Glueing glasses

02 November 2008

Ingredients

Plastic glasses 2 identical plastic cups Kitchen Paper Some Kitchen Towel
A Tap Some hot water

Instructions

Make the kitchen towel wet with your hot water but don't scrunch it up.

Swish hot water around one glass and then lay the kitchen towel over the top. 

Swish hot water around the other glass. Pour it out and place the second glass upside-down over the first.

Try picking up the top glass.

Result

You should find that when you pick up the top glass the bottom one is stuck to it quite firmly.

Explanation

When you heat up air its pressure increases, pushing the air around it out of the way so that it expands. When you swish the hot water around the glasses it heats up the air inside. This air expands and some escapes.

Heating a glass

So you have slightly less air in the glass than was present at room temperature. When you let the air cool down its pressure will drop also. However, the glasses are sealed together with the damp paper and no more air can get in.

This means that the pressure inside the glasses is lower than outside and the glasses are pushed together.

The hot glasses The cool glasses
When the air inside is hot the pressure inside and out are similar, making it is easy to open. As the air cools its pressure reduces so it is less than that of the surrounding air and the two cups are pushed together.

This is the reason why it is so hard to open a new jam jar. The jam is put into the jar when it is boiling hot so air expands out of the jar and is replaced with water vapour. When the jam cools the air pressure reduces anyway and the water vapour condenses: reducing the pressure even more. It's the air pressure outside, pushing the lid on really tightly, making it hard to open.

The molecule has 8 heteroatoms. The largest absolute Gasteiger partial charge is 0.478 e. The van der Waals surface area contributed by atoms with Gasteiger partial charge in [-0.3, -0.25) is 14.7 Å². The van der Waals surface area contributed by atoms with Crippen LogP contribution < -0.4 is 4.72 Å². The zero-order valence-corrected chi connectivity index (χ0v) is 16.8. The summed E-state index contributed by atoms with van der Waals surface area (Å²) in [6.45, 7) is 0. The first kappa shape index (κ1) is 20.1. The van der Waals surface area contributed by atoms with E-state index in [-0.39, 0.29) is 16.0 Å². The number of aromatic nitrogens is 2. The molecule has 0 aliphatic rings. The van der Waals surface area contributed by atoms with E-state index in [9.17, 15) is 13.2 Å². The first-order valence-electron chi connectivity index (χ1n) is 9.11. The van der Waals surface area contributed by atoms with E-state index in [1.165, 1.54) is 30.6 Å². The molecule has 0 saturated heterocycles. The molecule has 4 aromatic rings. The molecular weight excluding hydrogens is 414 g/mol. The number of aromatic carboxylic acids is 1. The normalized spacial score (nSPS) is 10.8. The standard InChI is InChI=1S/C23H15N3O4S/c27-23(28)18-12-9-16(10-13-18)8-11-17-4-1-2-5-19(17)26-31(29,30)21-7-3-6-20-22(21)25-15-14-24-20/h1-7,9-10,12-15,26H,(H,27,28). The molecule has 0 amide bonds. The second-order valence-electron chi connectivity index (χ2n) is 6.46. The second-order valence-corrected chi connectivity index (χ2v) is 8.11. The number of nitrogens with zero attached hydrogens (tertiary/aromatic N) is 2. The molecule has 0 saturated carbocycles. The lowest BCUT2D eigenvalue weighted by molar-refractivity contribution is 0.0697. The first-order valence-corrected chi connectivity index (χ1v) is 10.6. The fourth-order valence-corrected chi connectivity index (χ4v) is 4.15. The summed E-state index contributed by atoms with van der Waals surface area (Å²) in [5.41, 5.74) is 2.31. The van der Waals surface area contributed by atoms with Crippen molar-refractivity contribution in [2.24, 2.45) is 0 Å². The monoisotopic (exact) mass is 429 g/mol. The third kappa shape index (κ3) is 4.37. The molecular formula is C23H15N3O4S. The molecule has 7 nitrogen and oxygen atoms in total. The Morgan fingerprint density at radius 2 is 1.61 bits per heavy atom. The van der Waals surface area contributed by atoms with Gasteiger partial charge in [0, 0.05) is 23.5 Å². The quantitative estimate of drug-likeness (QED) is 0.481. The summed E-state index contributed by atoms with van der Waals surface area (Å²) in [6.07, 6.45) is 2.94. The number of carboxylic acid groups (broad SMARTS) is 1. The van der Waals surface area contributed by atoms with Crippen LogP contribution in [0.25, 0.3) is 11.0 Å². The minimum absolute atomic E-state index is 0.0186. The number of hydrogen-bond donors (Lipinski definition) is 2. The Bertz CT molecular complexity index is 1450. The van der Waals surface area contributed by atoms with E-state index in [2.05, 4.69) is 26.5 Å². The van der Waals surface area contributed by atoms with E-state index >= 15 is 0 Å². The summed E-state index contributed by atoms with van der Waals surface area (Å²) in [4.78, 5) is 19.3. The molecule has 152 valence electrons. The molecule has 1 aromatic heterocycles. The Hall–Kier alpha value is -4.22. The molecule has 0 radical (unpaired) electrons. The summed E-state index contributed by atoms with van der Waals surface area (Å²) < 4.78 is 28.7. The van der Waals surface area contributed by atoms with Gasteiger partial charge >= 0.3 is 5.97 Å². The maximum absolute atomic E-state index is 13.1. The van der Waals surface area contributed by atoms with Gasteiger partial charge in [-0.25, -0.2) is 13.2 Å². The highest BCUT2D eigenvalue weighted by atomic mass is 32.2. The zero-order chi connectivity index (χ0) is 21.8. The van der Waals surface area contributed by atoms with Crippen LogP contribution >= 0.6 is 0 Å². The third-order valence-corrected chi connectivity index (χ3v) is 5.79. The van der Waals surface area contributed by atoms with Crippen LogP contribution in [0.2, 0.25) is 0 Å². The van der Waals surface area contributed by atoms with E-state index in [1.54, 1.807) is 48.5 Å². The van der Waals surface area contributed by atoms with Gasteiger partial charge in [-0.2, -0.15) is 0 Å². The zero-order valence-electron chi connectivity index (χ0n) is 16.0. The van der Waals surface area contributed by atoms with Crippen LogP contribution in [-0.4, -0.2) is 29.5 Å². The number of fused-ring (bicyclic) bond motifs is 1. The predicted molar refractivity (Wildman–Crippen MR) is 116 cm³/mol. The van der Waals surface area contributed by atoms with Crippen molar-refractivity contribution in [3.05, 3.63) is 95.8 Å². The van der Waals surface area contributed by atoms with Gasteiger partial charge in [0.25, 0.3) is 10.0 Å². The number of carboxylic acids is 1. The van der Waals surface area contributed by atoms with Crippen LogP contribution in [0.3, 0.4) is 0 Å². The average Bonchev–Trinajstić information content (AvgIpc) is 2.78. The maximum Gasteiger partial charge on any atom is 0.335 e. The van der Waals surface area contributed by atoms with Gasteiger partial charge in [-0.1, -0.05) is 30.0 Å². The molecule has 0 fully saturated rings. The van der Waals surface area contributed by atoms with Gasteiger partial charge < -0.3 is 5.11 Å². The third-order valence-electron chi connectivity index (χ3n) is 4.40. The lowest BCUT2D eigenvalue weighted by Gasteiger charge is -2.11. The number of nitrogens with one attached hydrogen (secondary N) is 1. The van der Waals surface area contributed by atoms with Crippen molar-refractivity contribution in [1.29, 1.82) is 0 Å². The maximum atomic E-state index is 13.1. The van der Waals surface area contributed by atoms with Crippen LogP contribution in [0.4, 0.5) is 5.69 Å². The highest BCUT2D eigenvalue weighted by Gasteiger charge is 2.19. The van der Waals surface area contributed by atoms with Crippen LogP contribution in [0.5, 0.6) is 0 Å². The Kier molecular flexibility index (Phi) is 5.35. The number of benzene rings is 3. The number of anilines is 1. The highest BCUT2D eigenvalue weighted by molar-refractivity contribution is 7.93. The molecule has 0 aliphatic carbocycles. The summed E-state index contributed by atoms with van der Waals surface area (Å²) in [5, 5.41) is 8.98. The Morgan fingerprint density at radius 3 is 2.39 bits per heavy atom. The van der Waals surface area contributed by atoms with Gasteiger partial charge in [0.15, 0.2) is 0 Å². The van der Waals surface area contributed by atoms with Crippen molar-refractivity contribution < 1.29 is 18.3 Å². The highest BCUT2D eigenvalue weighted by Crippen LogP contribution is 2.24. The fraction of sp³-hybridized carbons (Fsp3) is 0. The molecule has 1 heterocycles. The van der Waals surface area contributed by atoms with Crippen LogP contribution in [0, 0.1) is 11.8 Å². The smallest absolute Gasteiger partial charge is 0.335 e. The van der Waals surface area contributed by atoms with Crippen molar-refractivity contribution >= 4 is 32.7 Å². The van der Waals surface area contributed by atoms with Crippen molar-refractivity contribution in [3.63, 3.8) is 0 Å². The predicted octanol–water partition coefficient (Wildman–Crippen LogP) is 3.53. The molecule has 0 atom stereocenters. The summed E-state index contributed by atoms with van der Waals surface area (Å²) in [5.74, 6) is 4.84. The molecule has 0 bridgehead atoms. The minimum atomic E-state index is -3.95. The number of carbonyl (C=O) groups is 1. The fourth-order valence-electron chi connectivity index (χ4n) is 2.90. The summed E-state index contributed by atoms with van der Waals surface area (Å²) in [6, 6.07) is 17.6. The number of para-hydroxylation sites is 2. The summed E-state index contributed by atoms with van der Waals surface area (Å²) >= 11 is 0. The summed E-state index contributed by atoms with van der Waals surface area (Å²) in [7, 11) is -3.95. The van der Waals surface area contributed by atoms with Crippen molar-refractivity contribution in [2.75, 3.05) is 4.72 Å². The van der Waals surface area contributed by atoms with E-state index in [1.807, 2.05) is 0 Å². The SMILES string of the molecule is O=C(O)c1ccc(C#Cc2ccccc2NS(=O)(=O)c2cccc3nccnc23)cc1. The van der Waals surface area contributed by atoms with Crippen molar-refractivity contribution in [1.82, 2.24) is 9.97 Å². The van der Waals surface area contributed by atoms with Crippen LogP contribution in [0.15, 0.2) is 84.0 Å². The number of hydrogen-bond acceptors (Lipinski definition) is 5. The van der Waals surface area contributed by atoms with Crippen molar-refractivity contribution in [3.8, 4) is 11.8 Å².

Why does air pressure increase when you heat it up?

Air is a mixture of gases so it is made up of small molecules which are free to move. They are crashing into things all the time and in each of these collisions they push the object they have collided with back slightly. As there are billions and billions of air molecules all these tiny pushes add up to what we call air pressure. If you heat air up you give the molecules more energy, they move more quickly, collide with things more often and each collision is more violent. With hotter air the effect of all these collisions is greater, the air pushes on everything it touches harder and the air pressure goes up.

A slow collision A higher speed collision
A gas molecule hitting an object will bounce off and push the object back If the gas molecule is moving faster the push will be larger.

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